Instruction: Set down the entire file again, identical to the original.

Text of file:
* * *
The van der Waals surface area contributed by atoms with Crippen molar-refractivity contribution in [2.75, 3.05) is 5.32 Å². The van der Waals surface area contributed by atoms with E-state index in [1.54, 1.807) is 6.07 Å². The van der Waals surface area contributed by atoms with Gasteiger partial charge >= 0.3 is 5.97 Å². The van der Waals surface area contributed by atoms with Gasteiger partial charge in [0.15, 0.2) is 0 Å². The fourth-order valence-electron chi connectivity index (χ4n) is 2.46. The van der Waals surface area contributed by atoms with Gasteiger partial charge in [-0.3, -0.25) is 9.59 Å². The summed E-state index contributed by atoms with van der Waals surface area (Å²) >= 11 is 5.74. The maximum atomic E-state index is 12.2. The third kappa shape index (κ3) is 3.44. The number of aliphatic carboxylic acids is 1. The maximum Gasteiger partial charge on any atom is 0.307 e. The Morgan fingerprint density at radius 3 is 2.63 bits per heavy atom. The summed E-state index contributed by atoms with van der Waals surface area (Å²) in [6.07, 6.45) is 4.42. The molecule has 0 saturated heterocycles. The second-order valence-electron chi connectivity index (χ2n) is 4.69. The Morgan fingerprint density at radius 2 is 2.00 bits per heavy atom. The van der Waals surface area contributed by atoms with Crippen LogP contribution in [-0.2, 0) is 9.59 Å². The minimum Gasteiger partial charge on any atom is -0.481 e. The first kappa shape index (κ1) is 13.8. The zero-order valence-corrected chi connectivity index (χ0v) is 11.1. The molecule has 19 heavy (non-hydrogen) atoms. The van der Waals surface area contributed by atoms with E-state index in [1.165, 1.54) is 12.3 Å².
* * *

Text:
The van der Waals surface area contributed by atoms with Crippen molar-refractivity contribution in [2.75, 3.05) is 5.32 Å². The van der Waals surface area contributed by atoms with E-state index in [1.54, 1.807) is 6.07 Å². The van der Waals surface area contributed by atoms with Gasteiger partial charge >= 0.3 is 5.97 Å². The van der Waals surface area contributed by atoms with Gasteiger partial charge in [0.15, 0.2) is 0 Å². The fourth-order valence-electron chi connectivity index (χ4n) is 2.46. The van der Waals surface area contributed by atoms with Gasteiger partial charge in [-0.3, -0.25) is 9.59 Å². The summed E-state index contributed by atoms with van der Waals surface area (Å²) >= 11 is 5.74. The maximum atomic E-state index is 12.2. The third kappa shape index (κ3) is 3.44. The number of aliphatic carboxylic acids is 1. The maximum Gasteiger partial charge on any atom is 0.307 e. The Morgan fingerprint density at radius 3 is 2.63 bits per heavy atom. The summed E-state index contributed by atoms with van der Waals surface area (Å²) in [6.07, 6.45) is 4.42. The molecule has 0 saturated heterocycles. The second-order valence-electron chi connectivity index (χ2n) is 4.69. The Morgan fingerprint density at radius 2 is 2.00 bits per heavy atom. The van der Waals surface area contributed by atoms with Crippen LogP contribution in [-0.2, 0) is 9.59 Å². The minimum Gasteiger partial charge on any atom is -0.481 e. The first kappa shape index (κ1) is 13.8. The zero-order valence-corrected chi connectivity index (χ0v) is 11.1. The molecule has 19 heavy (non-hydrogen) atoms. The van der Waals surface area contributed by atoms with E-state index in [1.165, 1.54) is 12.3 Å².